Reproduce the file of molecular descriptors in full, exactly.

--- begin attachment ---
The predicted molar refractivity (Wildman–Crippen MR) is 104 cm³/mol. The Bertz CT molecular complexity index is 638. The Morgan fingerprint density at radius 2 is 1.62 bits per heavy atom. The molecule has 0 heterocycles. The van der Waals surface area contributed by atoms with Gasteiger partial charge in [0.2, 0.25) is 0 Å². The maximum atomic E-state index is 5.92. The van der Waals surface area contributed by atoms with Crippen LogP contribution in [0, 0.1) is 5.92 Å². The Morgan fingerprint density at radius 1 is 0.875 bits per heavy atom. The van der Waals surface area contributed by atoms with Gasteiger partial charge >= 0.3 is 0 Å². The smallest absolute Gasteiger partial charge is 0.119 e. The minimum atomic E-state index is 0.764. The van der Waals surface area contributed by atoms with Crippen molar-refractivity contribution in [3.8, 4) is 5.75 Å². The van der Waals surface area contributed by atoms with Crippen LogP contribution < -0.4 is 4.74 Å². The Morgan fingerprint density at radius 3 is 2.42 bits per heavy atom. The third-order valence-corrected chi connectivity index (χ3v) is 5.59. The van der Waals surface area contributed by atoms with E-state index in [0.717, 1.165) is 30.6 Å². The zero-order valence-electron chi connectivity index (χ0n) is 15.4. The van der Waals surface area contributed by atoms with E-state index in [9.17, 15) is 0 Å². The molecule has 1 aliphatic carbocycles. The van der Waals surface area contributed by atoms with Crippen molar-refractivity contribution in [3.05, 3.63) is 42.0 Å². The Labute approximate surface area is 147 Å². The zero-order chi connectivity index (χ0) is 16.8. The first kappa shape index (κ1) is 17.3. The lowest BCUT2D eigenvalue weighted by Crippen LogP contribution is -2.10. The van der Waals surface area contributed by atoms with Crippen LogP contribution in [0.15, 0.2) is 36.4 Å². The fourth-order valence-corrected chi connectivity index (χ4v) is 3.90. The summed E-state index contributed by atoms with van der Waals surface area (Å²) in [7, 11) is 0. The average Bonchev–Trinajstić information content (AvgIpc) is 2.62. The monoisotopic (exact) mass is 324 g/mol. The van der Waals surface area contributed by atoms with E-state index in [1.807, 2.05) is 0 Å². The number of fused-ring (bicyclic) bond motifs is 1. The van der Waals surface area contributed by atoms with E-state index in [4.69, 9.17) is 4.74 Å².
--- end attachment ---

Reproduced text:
The predicted molar refractivity (Wildman–Crippen MR) is 104 cm³/mol. The Bertz CT molecular complexity index is 638. The Morgan fingerprint density at radius 2 is 1.62 bits per heavy atom. The molecule has 0 heterocycles. The van der Waals surface area contributed by atoms with Gasteiger partial charge in [0.2, 0.25) is 0 Å². The maximum atomic E-state index is 5.92. The van der Waals surface area contributed by atoms with Crippen LogP contribution in [0, 0.1) is 5.92 Å². The Morgan fingerprint density at radius 1 is 0.875 bits per heavy atom. The van der Waals surface area contributed by atoms with Gasteiger partial charge >= 0.3 is 0 Å². The smallest absolute Gasteiger partial charge is 0.119 e. The minimum atomic E-state index is 0.764. The van der Waals surface area contributed by atoms with Crippen molar-refractivity contribution in [3.8, 4) is 5.75 Å². The van der Waals surface area contributed by atoms with Crippen LogP contribution < -0.4 is 4.74 Å². The Morgan fingerprint density at radius 3 is 2.42 bits per heavy atom. The third-order valence-corrected chi connectivity index (χ3v) is 5.59. The van der Waals surface area contributed by atoms with E-state index in [0.717, 1.165) is 30.6 Å². The zero-order valence-electron chi connectivity index (χ0n) is 15.4. The van der Waals surface area contributed by atoms with E-state index in [9.17, 15) is 0 Å². The molecule has 1 aliphatic carbocycles. The van der Waals surface area contributed by atoms with Crippen molar-refractivity contribution in [3.05, 3.63) is 42.0 Å². The Labute approximate surface area is 147 Å². The zero-order chi connectivity index (χ0) is 16.8. The first kappa shape index (κ1) is 17.3. The lowest BCUT2D eigenvalue weighted by Crippen LogP contribution is -2.10. The van der Waals surface area contributed by atoms with Crippen LogP contribution in [0.15, 0.2) is 36.4 Å². The fourth-order valence-corrected chi connectivity index (χ4v) is 3.90. The summed E-state index contributed by atoms with van der Waals surface area (Å²) in [7, 11) is 0. The average Bonchev–Trinajstić information content (AvgIpc) is 2.62. The monoisotopic (exact) mass is 324 g/mol. The van der Waals surface area contributed by atoms with E-state index in [1.807, 2.05) is 0 Å². The number of fused-ring (bicyclic) bond motifs is 1. The van der Waals surface area contributed by atoms with E-state index in [4.69, 9.17) is 4.74 Å².